Never before, and maybe never again, will there be so little to show for a year of successful video game development. With human crowds excluded from E3 for the second year in a row, and the big end of the industry trying to work with one hand tied behind their back, it would have been understandable, if not admirable, if E3 had been able to do the job. update on events and just took the gap year. Stick a sign on the door that says “Please understand, things have gone wrong, we will see you again next year!” “

We have so many other shows, and other times, and other ways of talking to the world of video games that we could easily have taken the shrunken stock from 2021, spread it out over other events, and given each business and play some time in the sun of its own.

But that’s not how capitalism works, and E3, being the premier trade show for a billion dollar global industry, is no exception. The machine is never allowed to stop, never. If new games don’t come out, E3 will just show the old ones again. And if the new games aren’t ready to go, publishers will just show what’s ready. Not enough big games to fill all the streaming niches? Just put a bunch of small games in the spotlight and turn them into bigger games with light.

Can you believe that in a year where almost nothing big and new was announced, E3 week consisted of 17 separate shows. 17 shows! Be absolutely screwed. There were traditional big ones left, like the Microsoft + Bethesda storefront, and Nintendo’s was fun, but three video game websites had their own events, and VR had its own show, and a small company that made boxed games. had its own show. .

The onslaught of events created a scenario where just following what was going on, let alone what was being announced, was exhausting. E3 2021 felt like an endless spectacle, and I certainly had to do a lot of work to stay on top for someone who wasn’t paid for it. The math just doesn’t check. In a year when there were very few games we could talk about, have we had more shows and more games than ever before our eyes?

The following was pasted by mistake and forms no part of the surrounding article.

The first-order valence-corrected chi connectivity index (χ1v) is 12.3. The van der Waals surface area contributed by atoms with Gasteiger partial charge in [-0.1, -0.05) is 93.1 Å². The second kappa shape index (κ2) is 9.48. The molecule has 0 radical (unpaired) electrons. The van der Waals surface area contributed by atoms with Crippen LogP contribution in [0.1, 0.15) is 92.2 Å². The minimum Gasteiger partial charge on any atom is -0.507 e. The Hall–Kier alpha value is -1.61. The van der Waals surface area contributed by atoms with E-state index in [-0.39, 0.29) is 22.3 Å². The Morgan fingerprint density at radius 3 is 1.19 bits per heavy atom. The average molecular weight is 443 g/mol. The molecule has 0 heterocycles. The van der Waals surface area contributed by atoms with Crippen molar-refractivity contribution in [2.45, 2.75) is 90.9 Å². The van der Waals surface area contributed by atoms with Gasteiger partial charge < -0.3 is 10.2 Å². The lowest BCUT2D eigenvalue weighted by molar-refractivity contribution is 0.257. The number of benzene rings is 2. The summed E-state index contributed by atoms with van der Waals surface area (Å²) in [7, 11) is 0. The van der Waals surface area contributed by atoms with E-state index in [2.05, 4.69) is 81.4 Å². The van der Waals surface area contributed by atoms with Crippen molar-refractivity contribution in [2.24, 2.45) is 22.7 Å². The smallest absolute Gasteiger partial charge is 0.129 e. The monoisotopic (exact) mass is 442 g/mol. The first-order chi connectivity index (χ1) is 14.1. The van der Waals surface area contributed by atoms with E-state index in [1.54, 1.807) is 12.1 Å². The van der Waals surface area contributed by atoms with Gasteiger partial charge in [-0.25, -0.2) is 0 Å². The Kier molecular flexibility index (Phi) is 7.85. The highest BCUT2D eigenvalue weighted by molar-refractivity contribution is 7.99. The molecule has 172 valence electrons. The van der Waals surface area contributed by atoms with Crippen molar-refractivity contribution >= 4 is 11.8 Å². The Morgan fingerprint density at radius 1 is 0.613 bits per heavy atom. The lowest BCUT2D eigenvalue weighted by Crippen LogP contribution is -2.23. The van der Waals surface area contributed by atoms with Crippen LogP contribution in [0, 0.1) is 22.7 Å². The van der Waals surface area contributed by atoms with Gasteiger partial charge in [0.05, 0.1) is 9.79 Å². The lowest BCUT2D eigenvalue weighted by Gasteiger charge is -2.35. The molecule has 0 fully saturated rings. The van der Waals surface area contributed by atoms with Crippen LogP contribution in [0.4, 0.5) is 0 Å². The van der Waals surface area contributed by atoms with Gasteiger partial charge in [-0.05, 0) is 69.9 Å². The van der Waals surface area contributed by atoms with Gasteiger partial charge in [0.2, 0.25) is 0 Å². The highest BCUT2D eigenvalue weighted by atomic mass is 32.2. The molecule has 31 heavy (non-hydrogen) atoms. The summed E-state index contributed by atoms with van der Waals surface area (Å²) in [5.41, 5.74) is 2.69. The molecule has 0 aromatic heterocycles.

Please note that I won’t blame companies or individual developers here, from big AAA publishers to smaller independent endeavors, because everyone has games to sell and this is still a great way to do it. A diminished E3 is always a huge event for someone trying to sell a video game. As someone who just loves them, though, considering E3 2021 to be a forest and not a bunch of trees, it sucked.

Not because of the games shown, or the lack of games shown, but the format we had to endure. From my perspective, as someone just wanting to experience some cool new video games the same way you used to be, the week as a whole is like butter smeared on too much bread. A whole series of events that were basically “this meeting could have been an email”. There wasn’t a single big reveal that I could have called a “megaton” in the great old E3 lore, and yet it’s going to take me weeks to dig into all the interesting little indie games presented to them. up because too much fucking stuff has been shown.

Maybe next year things will get back to normal, as grim as this normality has become in recent years. Vaccination rates and a return to pre-Covid crowd levels will put gamers back in a sweat and squeeze in live press conference seats, huge crowds will squeeze flesh at the LA Convention Center and developers who have been allowed to coming back to the office will have some great new games to show off once again.

But it certainly would have been nice if, for at least a year, we had been able to realize that things are not always normal.